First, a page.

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The Rise of Emerging Markets Signifies the End of the Beginning of the American Century: Henry Luce and the Emergence of Global Capitalism

Starrs, S. ORCID: 0000-0002-0333-8950 (2018). The Rise of Emerging Markets Signifies the End of the Beginning of the American Century: Henry Luce and the Emergence of Global Capitalism. In: Regilme, S. S. F. & Parisot, J. (Eds.), American Hegemony and the Rise of Emerging Powers. (pp. 76-101). Abingdon, UK: Routledge. doi: 10.4324/9781315529370

Abstract

This chapter argues that the twenty-first-century rise of emerging markets—and most of all China—signifies far from American decline, but a closer realization of Henry Luce’s “American century” (1941) than ever before. I argue: (1) that the core of Luce’s vision in the 1940s was a world in which American corporations could expand capitalism and mass consumerism across the globe; (2) that this vision was only partially realized in the latter half of the twentieth century, with many challenges, including Third World attempts to decouple; (3) that the twenty-first-century capitalist rise and integration of “emerging markets” (no longer the Third World) finally allowed the expansion of mass consumerism to develop truly globally; and (4) that American corporations (and the US state) have been the primary drivers and benefactors of what is now called “globalization.” To bolster this argument, I provide data to show that American corporations continue to be at the pinnacle of global capitalism, with no contenders on the horizon, including China. Moreover, much of China’s contemporary efforts are to join, rather than supplant, the US-centered world order. Hence, the American century is only now being truly realized under the banner of globalization.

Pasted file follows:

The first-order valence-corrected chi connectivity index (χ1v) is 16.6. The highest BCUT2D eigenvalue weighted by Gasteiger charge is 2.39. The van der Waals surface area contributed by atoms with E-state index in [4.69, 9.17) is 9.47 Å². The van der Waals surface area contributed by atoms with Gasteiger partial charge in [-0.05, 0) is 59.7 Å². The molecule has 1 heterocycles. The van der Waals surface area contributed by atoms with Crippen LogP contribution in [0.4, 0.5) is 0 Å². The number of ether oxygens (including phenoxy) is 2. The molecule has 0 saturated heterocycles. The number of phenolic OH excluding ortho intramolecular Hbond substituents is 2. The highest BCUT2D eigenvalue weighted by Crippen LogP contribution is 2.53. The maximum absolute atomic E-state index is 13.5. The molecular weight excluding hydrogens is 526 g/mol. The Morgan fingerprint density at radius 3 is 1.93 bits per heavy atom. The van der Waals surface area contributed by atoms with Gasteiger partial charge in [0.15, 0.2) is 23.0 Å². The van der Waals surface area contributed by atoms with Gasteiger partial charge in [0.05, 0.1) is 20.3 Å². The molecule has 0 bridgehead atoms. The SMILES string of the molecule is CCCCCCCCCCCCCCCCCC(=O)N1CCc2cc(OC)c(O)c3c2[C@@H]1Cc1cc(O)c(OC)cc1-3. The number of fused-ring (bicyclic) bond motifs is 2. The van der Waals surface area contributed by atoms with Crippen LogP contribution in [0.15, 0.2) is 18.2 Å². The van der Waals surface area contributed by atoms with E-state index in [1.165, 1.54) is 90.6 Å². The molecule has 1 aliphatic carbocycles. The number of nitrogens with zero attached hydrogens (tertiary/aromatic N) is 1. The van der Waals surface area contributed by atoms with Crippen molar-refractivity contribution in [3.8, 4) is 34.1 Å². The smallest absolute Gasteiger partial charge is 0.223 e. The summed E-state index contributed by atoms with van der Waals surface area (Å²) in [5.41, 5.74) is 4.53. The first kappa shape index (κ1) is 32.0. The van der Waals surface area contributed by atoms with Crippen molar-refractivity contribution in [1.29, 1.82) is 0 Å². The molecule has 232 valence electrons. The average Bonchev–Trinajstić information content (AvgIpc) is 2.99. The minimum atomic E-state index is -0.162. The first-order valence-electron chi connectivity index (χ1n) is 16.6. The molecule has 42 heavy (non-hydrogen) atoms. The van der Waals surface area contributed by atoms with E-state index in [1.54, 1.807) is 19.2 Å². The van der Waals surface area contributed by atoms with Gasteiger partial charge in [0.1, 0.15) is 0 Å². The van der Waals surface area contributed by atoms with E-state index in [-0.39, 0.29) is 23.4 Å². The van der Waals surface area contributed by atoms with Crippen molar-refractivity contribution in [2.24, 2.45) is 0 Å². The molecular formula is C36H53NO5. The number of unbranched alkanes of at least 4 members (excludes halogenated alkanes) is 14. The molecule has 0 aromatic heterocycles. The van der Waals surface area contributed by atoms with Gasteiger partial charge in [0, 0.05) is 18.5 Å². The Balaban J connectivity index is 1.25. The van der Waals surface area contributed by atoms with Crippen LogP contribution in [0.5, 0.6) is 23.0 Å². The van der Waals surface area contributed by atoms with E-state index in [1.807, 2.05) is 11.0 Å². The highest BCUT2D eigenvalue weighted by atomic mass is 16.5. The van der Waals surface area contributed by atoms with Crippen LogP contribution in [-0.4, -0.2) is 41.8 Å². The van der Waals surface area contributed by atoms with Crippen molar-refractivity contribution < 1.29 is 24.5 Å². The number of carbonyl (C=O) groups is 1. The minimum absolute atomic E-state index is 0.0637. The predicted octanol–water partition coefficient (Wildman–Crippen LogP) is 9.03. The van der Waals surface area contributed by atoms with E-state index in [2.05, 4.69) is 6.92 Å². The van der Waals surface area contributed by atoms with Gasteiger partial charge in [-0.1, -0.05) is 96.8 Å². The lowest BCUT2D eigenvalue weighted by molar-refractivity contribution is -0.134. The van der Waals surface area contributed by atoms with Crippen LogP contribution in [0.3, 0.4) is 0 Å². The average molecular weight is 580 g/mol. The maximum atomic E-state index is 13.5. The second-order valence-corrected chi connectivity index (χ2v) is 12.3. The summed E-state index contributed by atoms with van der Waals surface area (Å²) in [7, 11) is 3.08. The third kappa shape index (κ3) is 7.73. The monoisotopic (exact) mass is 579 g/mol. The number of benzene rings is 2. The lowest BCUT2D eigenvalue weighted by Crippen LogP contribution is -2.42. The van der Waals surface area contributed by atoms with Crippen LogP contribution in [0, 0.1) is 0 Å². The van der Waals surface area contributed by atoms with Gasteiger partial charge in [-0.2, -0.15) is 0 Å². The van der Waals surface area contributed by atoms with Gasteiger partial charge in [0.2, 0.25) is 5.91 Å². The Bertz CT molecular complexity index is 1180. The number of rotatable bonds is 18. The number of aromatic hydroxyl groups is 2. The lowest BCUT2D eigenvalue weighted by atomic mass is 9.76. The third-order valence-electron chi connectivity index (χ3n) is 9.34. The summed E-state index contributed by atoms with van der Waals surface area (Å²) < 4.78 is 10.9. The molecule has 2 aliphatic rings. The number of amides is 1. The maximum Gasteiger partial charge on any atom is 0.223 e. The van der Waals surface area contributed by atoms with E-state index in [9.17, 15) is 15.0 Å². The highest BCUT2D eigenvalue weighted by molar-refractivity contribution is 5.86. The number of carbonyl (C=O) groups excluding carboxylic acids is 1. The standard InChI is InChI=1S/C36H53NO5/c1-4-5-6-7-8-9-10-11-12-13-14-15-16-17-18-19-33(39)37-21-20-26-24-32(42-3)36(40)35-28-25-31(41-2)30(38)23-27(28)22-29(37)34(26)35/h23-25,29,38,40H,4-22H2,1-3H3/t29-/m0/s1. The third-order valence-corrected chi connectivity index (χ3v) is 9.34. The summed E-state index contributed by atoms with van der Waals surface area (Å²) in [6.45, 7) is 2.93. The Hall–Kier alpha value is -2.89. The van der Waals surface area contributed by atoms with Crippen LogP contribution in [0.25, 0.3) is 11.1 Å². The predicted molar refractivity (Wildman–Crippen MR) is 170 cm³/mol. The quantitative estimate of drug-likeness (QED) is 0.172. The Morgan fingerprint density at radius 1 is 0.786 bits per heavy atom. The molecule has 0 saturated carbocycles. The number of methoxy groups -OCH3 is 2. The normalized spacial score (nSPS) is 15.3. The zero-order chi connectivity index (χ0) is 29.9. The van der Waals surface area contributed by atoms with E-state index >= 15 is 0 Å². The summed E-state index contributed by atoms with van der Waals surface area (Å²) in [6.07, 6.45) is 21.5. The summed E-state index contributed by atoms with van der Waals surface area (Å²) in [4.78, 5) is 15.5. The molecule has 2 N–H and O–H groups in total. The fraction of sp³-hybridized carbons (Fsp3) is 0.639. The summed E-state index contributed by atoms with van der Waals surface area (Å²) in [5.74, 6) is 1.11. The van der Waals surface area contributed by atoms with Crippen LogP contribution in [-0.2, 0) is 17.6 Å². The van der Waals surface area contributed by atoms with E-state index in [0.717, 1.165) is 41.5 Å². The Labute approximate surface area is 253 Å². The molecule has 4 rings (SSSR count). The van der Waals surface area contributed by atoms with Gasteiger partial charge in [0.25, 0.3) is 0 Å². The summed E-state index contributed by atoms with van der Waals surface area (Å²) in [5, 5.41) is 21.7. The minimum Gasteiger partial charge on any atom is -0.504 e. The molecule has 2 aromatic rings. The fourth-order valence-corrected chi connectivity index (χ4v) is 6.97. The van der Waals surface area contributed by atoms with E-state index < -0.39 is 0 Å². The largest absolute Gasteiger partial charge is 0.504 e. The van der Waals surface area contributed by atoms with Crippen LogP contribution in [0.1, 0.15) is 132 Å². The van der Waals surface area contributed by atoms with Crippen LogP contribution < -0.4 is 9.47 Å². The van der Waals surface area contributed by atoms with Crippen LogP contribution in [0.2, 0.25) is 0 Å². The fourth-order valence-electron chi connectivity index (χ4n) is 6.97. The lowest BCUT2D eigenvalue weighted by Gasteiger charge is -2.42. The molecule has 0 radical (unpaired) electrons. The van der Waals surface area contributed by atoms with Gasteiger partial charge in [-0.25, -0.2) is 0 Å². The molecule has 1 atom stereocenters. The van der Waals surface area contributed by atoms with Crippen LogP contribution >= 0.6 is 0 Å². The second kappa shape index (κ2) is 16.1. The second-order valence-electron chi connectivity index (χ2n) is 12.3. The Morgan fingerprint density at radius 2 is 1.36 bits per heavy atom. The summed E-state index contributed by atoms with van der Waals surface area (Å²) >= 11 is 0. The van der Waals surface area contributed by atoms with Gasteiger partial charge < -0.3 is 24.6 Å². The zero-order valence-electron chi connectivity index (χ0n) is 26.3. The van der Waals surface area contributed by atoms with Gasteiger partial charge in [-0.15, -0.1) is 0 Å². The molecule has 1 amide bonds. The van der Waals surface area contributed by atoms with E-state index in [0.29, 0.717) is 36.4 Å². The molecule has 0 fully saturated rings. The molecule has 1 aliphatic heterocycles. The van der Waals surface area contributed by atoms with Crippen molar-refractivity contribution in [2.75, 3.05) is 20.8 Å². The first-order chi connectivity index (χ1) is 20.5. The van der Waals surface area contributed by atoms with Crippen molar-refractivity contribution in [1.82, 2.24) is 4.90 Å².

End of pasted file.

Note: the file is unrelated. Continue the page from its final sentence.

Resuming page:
Publication Type: Book Section
Additional Information: This is an Accepted Manuscript of a book chapter published by Routledge/CRC Press in American Hegemony and the Rise of Emerging Powers: Cooperation or Conflict, on 16 Oct 2017, available online: https://www.taylorfrancis.com/chapters/edit/10.4324/9781315529370-5/rise-emerging-markets-signifies-end-beginning-american-century-sean-starrs?context=ubx&refId=7ac7bf08-40fc-4b60-ac63-09851ac8d24e
Subjects: H Social Sciences > HD Industries. Land use. Labor
H Social Sciences > HG Finance
J Political Science
J Political Science > JK Political institutions (United States)
J Political Science > JQ Political institutions Asia
J Political Science > JZ International relations
Departments: School of Arts & Social Sciences > International Politics
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